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The Influencers

Where Is Travel Going in 2021?

Head of strategy at BBDO Asia, Andy Wilson, finds opportunity in the decline of the tourism and travel industry due to Covid-19

Where Is Travel Going in 2021?

Tourism and travel have been decimated this year. UNTWO predicts that the world’s tourism sector will lose $1.2 trillion in 2020, 1.5% of the global GDP. Lockdowns, closed borders, social distancing policies, accompanied by paralysing health anxiety, have led to the cancellation of all foreign holiday plans, and much domestic travel too.

At BBDO we have been thinking about how leisure and travel can be re-imagined and kickstarted for 2021.

By understanding the psychological and social needs that leisure travel addresses, we have identified the new priorities emerging from the pandemic. This creates a 2021 Travel Blueprint, from which to redesign travel products and communications, and incorporate digital experiences to complement or replace the physical experience.

The BBDO Asia 2021 Travel Blueprint is based around five opportunity spaces:

1) Our travel deprivation cannot last, but it cannot continue in its current form. Leisure travel has been the activity most missed by most people during the pandemic. Over half of us agree we 'can’t wait to go travelling again'. Our desire to travel runs deep, but so do the risks. The travel industry has to move forward and redesign itself to cater to new regulations, new economic constraints and new environmental concerns.

2) The need to connect. We’ve all been yearning to see family and friends. Covid-19 has reminded us of need to step out of our externalised routines to be more present with our own family. Our desire to safely distance ourselves from strangers aligns with our desire for shared, exclusive experiences with those we love. Travel 'cocooning' already exists in many forms – the road trip, self-catering accommodation, off-the-beaten-path, curated tours. These modes and units of travel will become more popular as we tip-toe our way back into the big wide world.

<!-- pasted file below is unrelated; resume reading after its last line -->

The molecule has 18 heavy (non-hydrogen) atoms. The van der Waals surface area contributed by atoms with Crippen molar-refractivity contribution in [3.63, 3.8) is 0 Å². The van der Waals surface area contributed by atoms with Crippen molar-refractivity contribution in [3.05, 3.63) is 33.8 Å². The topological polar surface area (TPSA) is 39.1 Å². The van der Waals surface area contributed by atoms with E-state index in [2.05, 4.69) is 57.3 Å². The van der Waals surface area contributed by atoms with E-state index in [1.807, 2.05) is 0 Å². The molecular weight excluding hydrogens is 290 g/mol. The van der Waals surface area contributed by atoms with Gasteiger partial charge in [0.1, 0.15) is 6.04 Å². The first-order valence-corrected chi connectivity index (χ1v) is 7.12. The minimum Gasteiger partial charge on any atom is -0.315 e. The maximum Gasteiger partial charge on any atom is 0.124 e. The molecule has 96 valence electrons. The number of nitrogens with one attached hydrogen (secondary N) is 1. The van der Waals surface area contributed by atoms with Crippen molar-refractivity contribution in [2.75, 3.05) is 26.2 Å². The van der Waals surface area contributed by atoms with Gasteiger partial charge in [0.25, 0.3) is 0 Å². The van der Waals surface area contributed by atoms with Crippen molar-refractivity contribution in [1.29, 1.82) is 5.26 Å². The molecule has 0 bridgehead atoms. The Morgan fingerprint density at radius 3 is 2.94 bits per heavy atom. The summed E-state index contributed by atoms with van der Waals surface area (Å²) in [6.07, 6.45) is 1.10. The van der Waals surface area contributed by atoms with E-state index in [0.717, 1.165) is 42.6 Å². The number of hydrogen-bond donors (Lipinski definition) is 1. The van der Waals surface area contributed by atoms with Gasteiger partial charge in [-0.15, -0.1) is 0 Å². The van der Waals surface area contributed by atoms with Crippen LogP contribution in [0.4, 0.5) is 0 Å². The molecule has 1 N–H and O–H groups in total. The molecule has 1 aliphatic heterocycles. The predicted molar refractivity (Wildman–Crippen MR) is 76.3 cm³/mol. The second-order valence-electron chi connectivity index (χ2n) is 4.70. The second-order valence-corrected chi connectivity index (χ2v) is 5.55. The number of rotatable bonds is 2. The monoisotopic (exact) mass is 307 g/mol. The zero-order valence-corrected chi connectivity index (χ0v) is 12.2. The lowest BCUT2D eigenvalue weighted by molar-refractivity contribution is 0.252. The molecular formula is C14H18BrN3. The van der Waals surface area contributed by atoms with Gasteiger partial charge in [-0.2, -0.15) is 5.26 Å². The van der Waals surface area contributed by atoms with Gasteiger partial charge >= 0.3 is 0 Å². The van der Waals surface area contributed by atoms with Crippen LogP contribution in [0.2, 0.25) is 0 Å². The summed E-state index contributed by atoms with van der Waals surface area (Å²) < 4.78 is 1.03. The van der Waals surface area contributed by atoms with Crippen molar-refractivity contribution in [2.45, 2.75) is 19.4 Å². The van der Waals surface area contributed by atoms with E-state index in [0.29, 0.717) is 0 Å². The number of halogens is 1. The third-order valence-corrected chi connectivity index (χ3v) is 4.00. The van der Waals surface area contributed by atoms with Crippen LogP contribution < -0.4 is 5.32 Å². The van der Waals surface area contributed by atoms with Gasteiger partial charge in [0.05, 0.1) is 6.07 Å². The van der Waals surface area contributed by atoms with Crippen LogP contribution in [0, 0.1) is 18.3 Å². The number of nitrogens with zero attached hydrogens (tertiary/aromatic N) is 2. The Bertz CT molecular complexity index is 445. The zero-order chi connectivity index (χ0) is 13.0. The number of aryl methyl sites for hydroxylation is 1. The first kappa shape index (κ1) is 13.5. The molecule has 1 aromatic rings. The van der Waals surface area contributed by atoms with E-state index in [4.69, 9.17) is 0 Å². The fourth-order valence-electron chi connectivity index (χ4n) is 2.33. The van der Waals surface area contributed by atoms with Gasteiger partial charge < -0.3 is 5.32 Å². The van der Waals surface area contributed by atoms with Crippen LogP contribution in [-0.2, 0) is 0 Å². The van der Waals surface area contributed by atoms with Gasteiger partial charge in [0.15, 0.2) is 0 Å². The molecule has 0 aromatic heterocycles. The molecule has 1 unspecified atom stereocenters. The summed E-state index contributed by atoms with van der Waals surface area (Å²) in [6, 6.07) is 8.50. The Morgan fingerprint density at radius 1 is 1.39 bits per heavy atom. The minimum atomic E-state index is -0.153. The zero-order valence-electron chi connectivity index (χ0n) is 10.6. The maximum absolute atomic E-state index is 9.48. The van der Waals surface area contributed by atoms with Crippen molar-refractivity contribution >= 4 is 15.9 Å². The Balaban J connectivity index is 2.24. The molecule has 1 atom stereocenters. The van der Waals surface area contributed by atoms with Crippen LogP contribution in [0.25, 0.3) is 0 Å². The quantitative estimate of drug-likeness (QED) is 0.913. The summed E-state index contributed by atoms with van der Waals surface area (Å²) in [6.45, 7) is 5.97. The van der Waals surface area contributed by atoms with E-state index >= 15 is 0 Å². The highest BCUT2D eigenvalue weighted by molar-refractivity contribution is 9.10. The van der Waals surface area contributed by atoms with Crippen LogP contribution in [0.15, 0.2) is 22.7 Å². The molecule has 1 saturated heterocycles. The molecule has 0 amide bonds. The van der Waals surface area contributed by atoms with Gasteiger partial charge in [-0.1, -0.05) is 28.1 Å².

3) The need to recharge. A change of scene is as good as a break. Suspending routines, commitment and household chores brings huge relief. As we become more health and immunity conscious, we are more alert to the health benefits of sleep, relaxation, physical and digital detox, exertion, and meditation. We want to remain constantly recharged, and desire recharge experiences closer to or at home. The one to two week 'break' will no longer be the default recharge option. The staycation market will evolve to address these needs.

4) The need to explore. Traditionally we have explored through sight-seeing, shopping and eating. The pandemic is ushering in new ways to explore. Heritage and culture are five times more appealing today than it was last year. Learning and knowledge experiences are more popular than ever. Our desire to connect with and explore nature is becoming more sophisticated. Whether it is through virtual, real, curated, or social means, our desire to explore remains insatiable.

5) Significant opportunities for non-travel brands. Automobiles have become protected travel environments. The nutrition and health industry can help us recharge without travelling. Video and media technology can help us share experiences without physical travelling. Peloton cycling tours? Live wildlife safaris via Zoom? 2021 brings us a new travel consumer, desperate to connect, recharge and explore, but cautious about current options. An incredible opportunity for communications to make all the difference.

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Category: Sports and Leisure , Tourism